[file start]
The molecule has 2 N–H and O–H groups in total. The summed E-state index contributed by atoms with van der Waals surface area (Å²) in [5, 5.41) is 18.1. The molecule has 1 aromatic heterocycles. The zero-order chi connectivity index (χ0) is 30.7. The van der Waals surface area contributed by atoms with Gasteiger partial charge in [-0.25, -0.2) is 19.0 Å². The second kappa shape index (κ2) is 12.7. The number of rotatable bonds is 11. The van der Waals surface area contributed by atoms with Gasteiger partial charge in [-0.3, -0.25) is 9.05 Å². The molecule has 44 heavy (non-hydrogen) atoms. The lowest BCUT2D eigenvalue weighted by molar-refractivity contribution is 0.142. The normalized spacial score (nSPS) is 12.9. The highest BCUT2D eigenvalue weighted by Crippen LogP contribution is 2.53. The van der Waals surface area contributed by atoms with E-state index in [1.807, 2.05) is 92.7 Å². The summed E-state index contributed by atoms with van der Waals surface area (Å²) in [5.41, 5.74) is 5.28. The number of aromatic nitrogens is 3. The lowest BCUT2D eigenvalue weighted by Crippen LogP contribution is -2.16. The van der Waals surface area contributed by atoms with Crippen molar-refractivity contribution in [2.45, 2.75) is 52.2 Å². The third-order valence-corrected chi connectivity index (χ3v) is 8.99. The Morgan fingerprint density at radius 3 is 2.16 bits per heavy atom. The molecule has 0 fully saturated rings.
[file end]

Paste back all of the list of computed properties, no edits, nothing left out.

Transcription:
The molecule has 2 N–H and O–H groups in total. The summed E-state index contributed by atoms with van der Waals surface area (Å²) in [5, 5.41) is 18.1. The molecule has 1 aromatic heterocycles. The zero-order chi connectivity index (χ0) is 30.7. The van der Waals surface area contributed by atoms with Gasteiger partial charge in [-0.25, -0.2) is 19.0 Å². The second kappa shape index (κ2) is 12.7. The number of rotatable bonds is 11. The van der Waals surface area contributed by atoms with Gasteiger partial charge in [-0.3, -0.25) is 9.05 Å². The molecule has 44 heavy (non-hydrogen) atoms. The lowest BCUT2D eigenvalue weighted by molar-refractivity contribution is 0.142. The normalized spacial score (nSPS) is 12.9. The highest BCUT2D eigenvalue weighted by Crippen LogP contribution is 2.53. The van der Waals surface area contributed by atoms with E-state index in [1.807, 2.05) is 92.7 Å². The summed E-state index contributed by atoms with van der Waals surface area (Å²) in [5.41, 5.74) is 5.28. The number of aromatic nitrogens is 3. The lowest BCUT2D eigenvalue weighted by Crippen LogP contribution is -2.16. The van der Waals surface area contributed by atoms with Crippen molar-refractivity contribution in [2.45, 2.75) is 52.2 Å². The third-order valence-corrected chi connectivity index (χ3v) is 8.99. The Morgan fingerprint density at radius 3 is 2.16 bits per heavy atom. The molecule has 0 fully saturated rings.